Then he shook off the thought and laughed. He opened a book and turned the pages. But again, and now quite clearly, he heard a noise from the direction of the door. Once again he called the girl’s name, and then went into the middle of the room. No, no, that was not the storm—someone was fumbling with the lock. He went to the door and opened it quickly: no one stood outside.

But then he heard the noise come from the other door, that of the bedroom, which was latched from within. He heard quite clearly the latch being turned, softly and carefully, and always in vain. He stepped out into the hall and saw the hand on the knob, and a white figure. Instinctively he stepped back and slammed the door behind him. He had not been able to see much in the dark hall which was only lit by the weak light of the lamp. It was certainly not Teresa; she knew that that door was locked. Perhaps her father? Or the farmhand? What did they want in his bedroom at this hour? He went to the desk and took his Browning revolver out of the drawer. He convinced himself that the barrel was full, and released the safety catch. Then he turned to the door again. But before he had taken a step, the knob moved, and the door opened wide. Full light fell upon the intruder: it was Peter Nosclere. He had on a dirty shirt, soaked through by the rain; a white nightcap hung askew upon his black hair. His bare feet dripped with mud; his legs, bare to the knees, were black with a long, thick growth of hair to which the dirt adhered.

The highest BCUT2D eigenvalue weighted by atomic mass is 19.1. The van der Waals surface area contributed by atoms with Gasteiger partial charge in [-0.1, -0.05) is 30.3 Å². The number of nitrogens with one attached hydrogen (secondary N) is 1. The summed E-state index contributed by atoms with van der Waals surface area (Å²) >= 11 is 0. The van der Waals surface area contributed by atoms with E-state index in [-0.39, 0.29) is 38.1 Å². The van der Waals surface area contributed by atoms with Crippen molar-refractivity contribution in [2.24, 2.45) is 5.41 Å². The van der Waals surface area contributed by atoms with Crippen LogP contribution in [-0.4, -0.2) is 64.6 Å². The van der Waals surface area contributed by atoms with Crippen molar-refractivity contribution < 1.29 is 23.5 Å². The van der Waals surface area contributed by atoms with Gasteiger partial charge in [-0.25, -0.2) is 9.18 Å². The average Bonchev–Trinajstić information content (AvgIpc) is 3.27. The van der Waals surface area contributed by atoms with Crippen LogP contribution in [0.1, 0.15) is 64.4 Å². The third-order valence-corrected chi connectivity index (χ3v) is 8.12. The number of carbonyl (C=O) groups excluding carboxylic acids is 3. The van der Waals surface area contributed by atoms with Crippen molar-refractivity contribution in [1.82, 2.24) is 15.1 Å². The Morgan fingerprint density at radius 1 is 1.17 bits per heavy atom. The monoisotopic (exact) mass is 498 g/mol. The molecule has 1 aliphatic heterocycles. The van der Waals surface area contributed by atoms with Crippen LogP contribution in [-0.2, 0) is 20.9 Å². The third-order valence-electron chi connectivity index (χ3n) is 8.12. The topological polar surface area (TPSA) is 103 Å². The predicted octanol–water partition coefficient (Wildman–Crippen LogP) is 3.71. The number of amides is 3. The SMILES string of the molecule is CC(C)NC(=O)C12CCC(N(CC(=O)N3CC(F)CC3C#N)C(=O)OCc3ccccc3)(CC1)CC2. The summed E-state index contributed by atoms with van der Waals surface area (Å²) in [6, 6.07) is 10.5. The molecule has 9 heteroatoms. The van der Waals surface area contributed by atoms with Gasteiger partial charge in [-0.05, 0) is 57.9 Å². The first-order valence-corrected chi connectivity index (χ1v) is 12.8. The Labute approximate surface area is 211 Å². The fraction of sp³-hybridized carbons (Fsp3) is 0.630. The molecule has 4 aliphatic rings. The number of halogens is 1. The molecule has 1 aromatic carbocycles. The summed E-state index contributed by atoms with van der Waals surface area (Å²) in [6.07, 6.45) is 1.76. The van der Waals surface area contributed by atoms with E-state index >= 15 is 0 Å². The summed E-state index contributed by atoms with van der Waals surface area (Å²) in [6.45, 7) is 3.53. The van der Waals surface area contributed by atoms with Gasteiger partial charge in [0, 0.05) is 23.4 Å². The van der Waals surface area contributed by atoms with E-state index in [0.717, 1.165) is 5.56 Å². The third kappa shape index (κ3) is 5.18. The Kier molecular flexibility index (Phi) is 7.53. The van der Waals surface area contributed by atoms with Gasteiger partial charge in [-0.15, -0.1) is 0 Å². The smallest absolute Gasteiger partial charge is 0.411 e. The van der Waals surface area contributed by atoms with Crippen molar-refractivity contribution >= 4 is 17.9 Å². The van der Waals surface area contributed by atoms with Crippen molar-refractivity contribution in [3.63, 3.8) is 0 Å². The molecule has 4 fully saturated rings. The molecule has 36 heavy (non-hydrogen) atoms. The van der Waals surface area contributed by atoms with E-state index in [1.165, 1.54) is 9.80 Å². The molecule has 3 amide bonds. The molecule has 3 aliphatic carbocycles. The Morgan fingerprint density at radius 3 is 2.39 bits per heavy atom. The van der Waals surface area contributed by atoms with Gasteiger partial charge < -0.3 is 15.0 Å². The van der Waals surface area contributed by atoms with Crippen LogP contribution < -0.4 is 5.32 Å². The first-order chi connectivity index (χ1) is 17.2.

“A strange way to dress for a visit,” thought Frank Braun.

He called, but Pietro did not hear him. His eyes were wide open and stared fixedly ahead. But they saw nothing. Frank Braun took the lamp and held it near his face—not even his lids twitched. He groped along as if in deepest darkness, touched the wall and groped farther.